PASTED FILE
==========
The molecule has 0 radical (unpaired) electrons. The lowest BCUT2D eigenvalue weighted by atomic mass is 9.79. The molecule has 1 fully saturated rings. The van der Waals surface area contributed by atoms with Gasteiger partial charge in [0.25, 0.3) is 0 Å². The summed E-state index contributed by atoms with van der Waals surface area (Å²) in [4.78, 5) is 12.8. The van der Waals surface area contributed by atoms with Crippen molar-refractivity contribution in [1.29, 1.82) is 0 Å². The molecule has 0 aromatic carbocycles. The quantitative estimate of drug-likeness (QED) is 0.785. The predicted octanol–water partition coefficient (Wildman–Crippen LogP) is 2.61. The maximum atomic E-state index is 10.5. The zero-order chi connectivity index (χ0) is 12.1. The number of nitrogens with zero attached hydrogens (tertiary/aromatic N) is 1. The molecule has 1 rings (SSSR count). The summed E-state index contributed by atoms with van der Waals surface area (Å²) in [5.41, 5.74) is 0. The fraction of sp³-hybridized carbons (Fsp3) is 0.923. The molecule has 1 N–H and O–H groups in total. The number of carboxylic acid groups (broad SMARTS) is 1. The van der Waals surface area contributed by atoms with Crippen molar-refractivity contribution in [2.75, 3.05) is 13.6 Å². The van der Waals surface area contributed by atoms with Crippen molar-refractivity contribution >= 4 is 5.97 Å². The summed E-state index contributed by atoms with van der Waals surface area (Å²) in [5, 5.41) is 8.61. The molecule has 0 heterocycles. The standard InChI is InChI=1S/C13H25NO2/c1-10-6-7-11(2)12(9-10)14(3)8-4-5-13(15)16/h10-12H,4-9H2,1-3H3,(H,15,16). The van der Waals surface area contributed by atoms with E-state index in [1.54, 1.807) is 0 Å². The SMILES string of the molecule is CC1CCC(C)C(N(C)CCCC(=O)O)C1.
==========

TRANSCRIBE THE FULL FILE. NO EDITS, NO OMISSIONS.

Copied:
The molecule has 0 radical (unpaired) electrons. The lowest BCUT2D eigenvalue weighted by atomic mass is 9.79. The molecule has 1 fully saturated rings. The van der Waals surface area contributed by atoms with Gasteiger partial charge in [0.25, 0.3) is 0 Å². The summed E-state index contributed by atoms with van der Waals surface area (Å²) in [4.78, 5) is 12.8. The van der Waals surface area contributed by atoms with Crippen molar-refractivity contribution in [1.29, 1.82) is 0 Å². The molecule has 0 aromatic carbocycles. The quantitative estimate of drug-likeness (QED) is 0.785. The predicted octanol–water partition coefficient (Wildman–Crippen LogP) is 2.61. The maximum atomic E-state index is 10.5. The zero-order chi connectivity index (χ0) is 12.1. The number of nitrogens with zero attached hydrogens (tertiary/aromatic N) is 1. The molecule has 1 rings (SSSR count). The summed E-state index contributed by atoms with van der Waals surface area (Å²) in [5.41, 5.74) is 0. The fraction of sp³-hybridized carbons (Fsp3) is 0.923. The molecule has 1 N–H and O–H groups in total. The number of carboxylic acid groups (broad SMARTS) is 1. The van der Waals surface area contributed by atoms with Crippen molar-refractivity contribution in [2.75, 3.05) is 13.6 Å². The van der Waals surface area contributed by atoms with Crippen molar-refractivity contribution >= 4 is 5.97 Å². The summed E-state index contributed by atoms with van der Waals surface area (Å²) in [5, 5.41) is 8.61. The molecule has 0 heterocycles. The standard InChI is InChI=1S/C13H25NO2/c1-10-6-7-11(2)12(9-10)14(3)8-4-5-13(15)16/h10-12H,4-9H2,1-3H3,(H,15,16). The van der Waals surface area contributed by atoms with E-state index in [1.54, 1.807) is 0 Å². The SMILES string of the molecule is CC1CCC(C)C(N(C)CCCC(=O)O)C1.